"Honey, you really should be more conscious about how much you eat."

"I wish you would stop feeding your face so much!"

"When are you going to push yourself away from the table and lose some weight?"

"If you keep eating like that, you'll be as big as a house one day."

How many times have you found yourself criticizing your child's weight or making insinuations that he should lose weight?

While parents want to protect and guide their children as they grow into their adolescent years, therapists say that demanding or constantly stressing that an overweight teenager lose weight actually can do more harm than good. Simply put, adolescents (just as any other age group) overeat, sometimes becoming overweight or reaching a level of extreme obesity due to a number of psychological reasons, some of which can be attributed to parents.

"I haven't always been overweight," says Ann, a 17-year-old high-school junior in McLean. "I've always had a tendency to overeat. It just got progressively worse. My mom is kind of controlling."

Ann says that often when she would talk with her mother about problems, her mother would be quick to criticize instead of listening and offering friendly advice. "Even with my clothes I felt that I would have to buy clothes that she liked," Ann says. "I'm the youngest, so I always looked for a lot of attention. I found attention in food that I didn't get from my parents. I would also get depressed about school work and I would eat ... "

Her family constantly badgered her to lose weight, but she could not abandon the impulse to overeat. By the end of her freshman year of high school, Ann had gained 60 pounds.

In 1988, the New England Medical Center in Boston found that obesity in young people, ages 12 to 17, has increased by 39 percent in the past 15 years. Most national health institutes define obesity as being 20 percent over the suggested weight, which is determined by height and sex. Twenty to 25 percent of today's adolescents are obese, and there is a 50 to 95 percent chance that those persons in their late teens will remain obese as they move into adulthood.

Melanie of Reston is leaving her adolescent years behind as she graduates this year and goes on to college. However, at 17, she still is battling to lose the 80 pounds she gained as a teenager. "Food is like a drug, but it's harder to quit overeating than {to quit} doing drugs," she says. Because you need food to live and survive, she says, "it's very easy to abuse it."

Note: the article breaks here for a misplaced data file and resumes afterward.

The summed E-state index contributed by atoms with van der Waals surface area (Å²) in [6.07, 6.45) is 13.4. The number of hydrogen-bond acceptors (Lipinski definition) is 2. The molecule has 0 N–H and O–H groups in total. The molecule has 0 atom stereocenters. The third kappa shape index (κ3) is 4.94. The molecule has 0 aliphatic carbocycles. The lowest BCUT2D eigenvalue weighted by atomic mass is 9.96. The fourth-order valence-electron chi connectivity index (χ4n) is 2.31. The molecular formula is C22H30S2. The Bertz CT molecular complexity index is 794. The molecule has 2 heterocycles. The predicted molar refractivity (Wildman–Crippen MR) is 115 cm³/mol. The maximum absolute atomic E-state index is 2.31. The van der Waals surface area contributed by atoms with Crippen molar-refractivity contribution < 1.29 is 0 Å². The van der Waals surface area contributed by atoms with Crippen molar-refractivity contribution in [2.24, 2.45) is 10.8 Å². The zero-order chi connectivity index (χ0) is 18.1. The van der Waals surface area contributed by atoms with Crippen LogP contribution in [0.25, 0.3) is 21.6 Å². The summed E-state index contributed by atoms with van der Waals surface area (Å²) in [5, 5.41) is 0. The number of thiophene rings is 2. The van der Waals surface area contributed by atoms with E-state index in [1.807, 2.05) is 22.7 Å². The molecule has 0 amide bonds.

Melanie's childhood was unhappy. She remembers the pain and poverty as her family lived from paycheck to paycheck. She and her then-obese mother even considered suicide as a way to terminate their unhappiness. "I would turn to food," she says. "It wasn't just nutrition. It was a comfort."

While many people consider adolescence to be the best years of a person's life -- years of growth, discovery and fun -- for many children it can be a time of confusion and insecurity. "There's lots of pressures on an adolescent. They're not comfortable with themselves and their bodies," says Janet Laubgross, a clinical psychologist in Fairfax, adding that most teenage overeaters turn to food to soothe their depression and low self-esteem.

"They are also really afraid of intimate relationships, although it's not conscious," she says. "Heavy people {in this society} are not considered attractive, so {eating} is a good way to keep people away from them."

Admitting that one reason she ate was to keep males from approaching her, Ann says that while she "felt so horrible about myself," she also was scared of getting attention from males. "I never had enough self-confidence to date," she says. "I have this one girlfriend that is really pretty and if we'd walk past guys and they'd look at her, I'd get so jealous." She then would binge on food.

And yet, while food clearly serves as a crutch or shield for many troubled teens, the worst thing a parent can do is nag the child about it. Parents "can antagonize the child and make them defensive, reluctant and defiant," says Arthur Frank, an internist at George Washington University Hospital and clinical assistant professor at George Washington University.

Parents never should force the issue of their teenager losing weight. "Part of adolescence is to develop a sense of independence," says Frank. "It's a turbulent time and it often puts (the child) in conflict with the parents. When dealing with adolescents and obesity you have to involve the parents. They have to transfer that responsibility to the child and enable the child to do things that he wants to do.